Climate change in the Mediterranean and in the Middle East will certainly have an impact upon population movements. What impact will climate change have? This is the very question that a group of researchers, brought together by the French Development Agency (AFD) and the World Bank, aim to answer.
The MENA zone is identified as one of the planet's "hot spots" and some populations affected by climate change could be forced to move. “These movements will be significant", believes Mats Karlsson, Director of the Marseille Centre for Mediterranean Integration (CMI), which hosted the first working meeting on this theme on the 15th and 16th of June 2010.
At the meeting, specialists on climate change shared their points of view with migration experts from the MENA zone, Europe and the United States. Fact-finding activities will take place on the ground around the Mediterranean in order to quantify this phenomenon. “This is a difficult subject to address from an international angle and in an interdisciplinary way”, explains Sarah Lahmani from the AFD. « Our objective is to promote coherence between the policies in the different countries in the MENA region, but also to contribute to work on the international governance of migration". In addition, the problem should be highlighted, because “the subject has been neglected”, claims Franck Laczko, Head of Department at the International Organisation for Migration (IOM) in Geneva. “The strategies which have been implemented to counter this phenomenon are rudimentary” he claims. “Moreover the subject comes up against numerous obstacles”.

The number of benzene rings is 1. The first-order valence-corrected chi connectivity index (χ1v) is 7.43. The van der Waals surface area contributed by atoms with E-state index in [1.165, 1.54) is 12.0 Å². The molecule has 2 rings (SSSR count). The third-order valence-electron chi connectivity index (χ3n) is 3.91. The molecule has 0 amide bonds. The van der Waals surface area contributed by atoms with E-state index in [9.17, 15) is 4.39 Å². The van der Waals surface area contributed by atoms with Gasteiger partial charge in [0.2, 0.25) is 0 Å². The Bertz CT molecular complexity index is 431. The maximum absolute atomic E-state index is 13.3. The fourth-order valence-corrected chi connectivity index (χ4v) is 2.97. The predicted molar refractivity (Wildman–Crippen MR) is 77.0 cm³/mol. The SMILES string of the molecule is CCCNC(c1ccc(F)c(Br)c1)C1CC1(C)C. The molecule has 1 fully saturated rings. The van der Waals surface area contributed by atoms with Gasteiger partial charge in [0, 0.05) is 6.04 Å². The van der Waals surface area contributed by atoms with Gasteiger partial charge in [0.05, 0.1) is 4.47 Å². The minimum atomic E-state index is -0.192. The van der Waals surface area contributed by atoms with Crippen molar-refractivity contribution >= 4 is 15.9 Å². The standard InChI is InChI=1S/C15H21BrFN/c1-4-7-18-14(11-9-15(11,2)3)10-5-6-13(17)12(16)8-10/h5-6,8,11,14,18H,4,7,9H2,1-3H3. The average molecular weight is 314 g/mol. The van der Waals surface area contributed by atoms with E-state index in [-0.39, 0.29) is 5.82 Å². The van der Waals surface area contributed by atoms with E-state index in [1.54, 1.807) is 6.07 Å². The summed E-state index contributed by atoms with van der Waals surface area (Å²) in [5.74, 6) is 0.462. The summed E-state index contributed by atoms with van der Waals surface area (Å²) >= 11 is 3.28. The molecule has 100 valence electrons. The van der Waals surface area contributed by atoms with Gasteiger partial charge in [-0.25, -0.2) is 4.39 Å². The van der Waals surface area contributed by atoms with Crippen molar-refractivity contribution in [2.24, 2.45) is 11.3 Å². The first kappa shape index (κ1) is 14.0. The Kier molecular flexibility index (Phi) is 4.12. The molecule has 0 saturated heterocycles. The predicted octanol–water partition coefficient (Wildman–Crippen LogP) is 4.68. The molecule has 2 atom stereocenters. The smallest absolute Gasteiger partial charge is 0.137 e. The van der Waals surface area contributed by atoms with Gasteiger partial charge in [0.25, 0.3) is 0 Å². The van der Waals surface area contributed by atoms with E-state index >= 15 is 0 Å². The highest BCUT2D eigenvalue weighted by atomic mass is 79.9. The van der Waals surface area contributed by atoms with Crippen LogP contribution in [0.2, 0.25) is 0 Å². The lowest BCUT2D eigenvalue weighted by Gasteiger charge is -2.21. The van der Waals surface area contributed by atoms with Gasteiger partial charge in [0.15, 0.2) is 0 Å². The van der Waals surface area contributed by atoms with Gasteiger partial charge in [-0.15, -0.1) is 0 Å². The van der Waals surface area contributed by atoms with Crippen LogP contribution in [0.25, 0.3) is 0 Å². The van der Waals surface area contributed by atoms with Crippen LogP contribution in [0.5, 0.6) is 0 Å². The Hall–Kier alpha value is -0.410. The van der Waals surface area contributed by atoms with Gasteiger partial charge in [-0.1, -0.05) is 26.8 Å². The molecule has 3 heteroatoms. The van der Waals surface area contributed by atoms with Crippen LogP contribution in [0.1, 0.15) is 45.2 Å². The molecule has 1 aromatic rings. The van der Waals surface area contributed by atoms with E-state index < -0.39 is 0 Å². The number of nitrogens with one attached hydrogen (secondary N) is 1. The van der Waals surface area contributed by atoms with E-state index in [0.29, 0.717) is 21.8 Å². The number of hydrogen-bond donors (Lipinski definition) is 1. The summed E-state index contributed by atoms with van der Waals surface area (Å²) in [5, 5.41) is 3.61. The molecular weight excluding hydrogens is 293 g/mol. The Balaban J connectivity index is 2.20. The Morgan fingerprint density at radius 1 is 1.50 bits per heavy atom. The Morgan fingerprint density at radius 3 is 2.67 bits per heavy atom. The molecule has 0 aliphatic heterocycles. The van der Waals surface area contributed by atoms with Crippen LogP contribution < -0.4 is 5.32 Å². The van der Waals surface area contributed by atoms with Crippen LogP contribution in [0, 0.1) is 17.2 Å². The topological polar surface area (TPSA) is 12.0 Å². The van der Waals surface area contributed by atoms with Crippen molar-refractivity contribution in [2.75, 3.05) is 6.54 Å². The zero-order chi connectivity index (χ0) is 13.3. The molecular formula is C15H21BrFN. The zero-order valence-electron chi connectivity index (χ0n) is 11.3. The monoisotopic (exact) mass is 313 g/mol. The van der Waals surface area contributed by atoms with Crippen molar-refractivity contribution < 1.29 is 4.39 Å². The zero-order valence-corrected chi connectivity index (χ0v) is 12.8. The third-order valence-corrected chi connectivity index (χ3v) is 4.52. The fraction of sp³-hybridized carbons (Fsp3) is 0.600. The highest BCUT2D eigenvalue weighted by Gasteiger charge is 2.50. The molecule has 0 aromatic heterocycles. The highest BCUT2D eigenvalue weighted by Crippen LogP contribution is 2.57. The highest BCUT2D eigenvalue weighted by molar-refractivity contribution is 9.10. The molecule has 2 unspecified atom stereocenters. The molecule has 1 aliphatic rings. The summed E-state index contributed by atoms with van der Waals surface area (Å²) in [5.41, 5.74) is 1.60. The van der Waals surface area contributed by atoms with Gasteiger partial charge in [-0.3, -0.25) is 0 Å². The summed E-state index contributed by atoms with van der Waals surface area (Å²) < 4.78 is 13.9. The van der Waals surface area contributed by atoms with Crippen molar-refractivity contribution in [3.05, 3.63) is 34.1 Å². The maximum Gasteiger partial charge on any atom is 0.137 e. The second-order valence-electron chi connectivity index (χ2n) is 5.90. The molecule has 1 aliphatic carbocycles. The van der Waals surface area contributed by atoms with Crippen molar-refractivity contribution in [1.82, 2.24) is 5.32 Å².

Beyond the problem of terminology which appears to slow down work, Professor Ibrahim Abdalla, Director of the Arab Forum for the Environment and Development (AFED) also identifies the cost of implementing measures by States. Egypt, which according to current forecasts will be the country the most quickly affected by these phenomena, should for example engage in considerable investment. Representing his government, Tarek Shalaby presented the projects planned for Cairo: “Between now and 2017, new towns which respect the environment will be built in the desert” he stated. “At the same time, a migration plan has been put into place to take the pressure off the Nile Delta by offering parcels of land to migrants.”